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“Dot Dot Dot has provided us with a service which we can trust. Not only do their guardians provide a presence and help make our residents feel safe during this interim period, they are fully involved in the community, offering valuable volunteering too.”

Gillian Dart

Thamesmead Regeneration Project Officer, Peabody

Case study: Salvation Army Housing Association, Booth House

Client: Salvation Army Housing Association (SAHA)
Project type: development
Property type: large communal building
Duration: 3 years, 4 months
# of guardians: 150
# of properties: 1
# of inspections: 200 room inspections and 48 site patrols per month
Client savings: >£1.4 million
Social impact: 34,273 hours of volunteering, or the equivalent of >£280k of social value

Booth House is a large residential building formerly owned by the Salvation Army Housing Association (SAHA) and is located in Whitechapel, east London. It was the housing association’s first purpose-built hostel, containing single rooms, ensuite rooms and self contained apartments. Due to its location and visibility from the street, the building was at significant risk of anti-social behaviour. Housing guardians in the building was the most cost-effective way to manage the risks of the empty site.

To manage the complex nature of the building, we put a dedicated team of contractors and six full-time staff in place. We also developed a number of processes and procedures to ensure safety and compliance, including daily, weekly and monthly building patrols to monitor the condition and safety of the building. Our staff presence was bolstered by a substantial number of Booth House guardian volunteer roles (e.g. floor monitoring and fire marshalls). This combination increased our reach and insight, and allowed us to identify issues at an early stage.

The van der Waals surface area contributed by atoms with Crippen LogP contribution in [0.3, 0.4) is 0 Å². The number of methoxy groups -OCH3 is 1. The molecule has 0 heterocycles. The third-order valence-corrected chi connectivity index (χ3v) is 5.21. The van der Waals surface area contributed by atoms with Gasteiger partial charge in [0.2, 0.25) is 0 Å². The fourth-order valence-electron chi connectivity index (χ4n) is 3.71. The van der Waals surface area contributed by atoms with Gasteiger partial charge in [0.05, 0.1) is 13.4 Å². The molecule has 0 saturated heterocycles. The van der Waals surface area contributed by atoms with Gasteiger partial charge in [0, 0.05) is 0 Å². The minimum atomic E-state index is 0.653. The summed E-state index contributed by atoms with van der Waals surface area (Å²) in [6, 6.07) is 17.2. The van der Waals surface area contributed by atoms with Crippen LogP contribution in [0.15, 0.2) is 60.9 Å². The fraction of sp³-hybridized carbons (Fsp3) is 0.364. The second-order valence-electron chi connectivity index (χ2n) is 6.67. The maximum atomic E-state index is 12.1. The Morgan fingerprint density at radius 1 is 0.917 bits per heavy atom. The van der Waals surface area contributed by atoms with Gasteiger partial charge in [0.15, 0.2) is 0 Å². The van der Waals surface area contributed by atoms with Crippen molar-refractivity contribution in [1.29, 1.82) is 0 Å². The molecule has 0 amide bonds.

Our rapid mobilisation for property setup enabled us to house 80 people within two months of the property being ready. Over the course of the project, we housed 150 guardians, who contributed 34,273 hours of volunteering between them. We engaged closely with the guardians, providing a Booth House welcome package and monthly liaison meetings.

A strong and well-established community, the property became home to over 30 guardian clubs and committees, including Booth Haus, an art collective set up by three guardians, a wellbeing committee and a Spanish club. It also provided a meeting space for Bubble Club, an arts programme for neuro-diverse and learning disabled people.

Building repairs were managed jointly with SAHA. SAHA took responsibility for planned maintenance, core E&M systems and structural repairs, and Dot Dot Dot completed responsive remedials and repairs that were completed separately. Over the course of the contract, Dot Dot Dot carried out larger packages of remedial works such as correcting dangerous lighting circuits and bringing all bathrooms up to the standard required by local licencing authorities.

We handed the building back to SAHA in autumn 2021, after a coordinated effort from guardians, our dedicated staff at Booth House, our relationship coordinators and the Dot Dot Dot field team.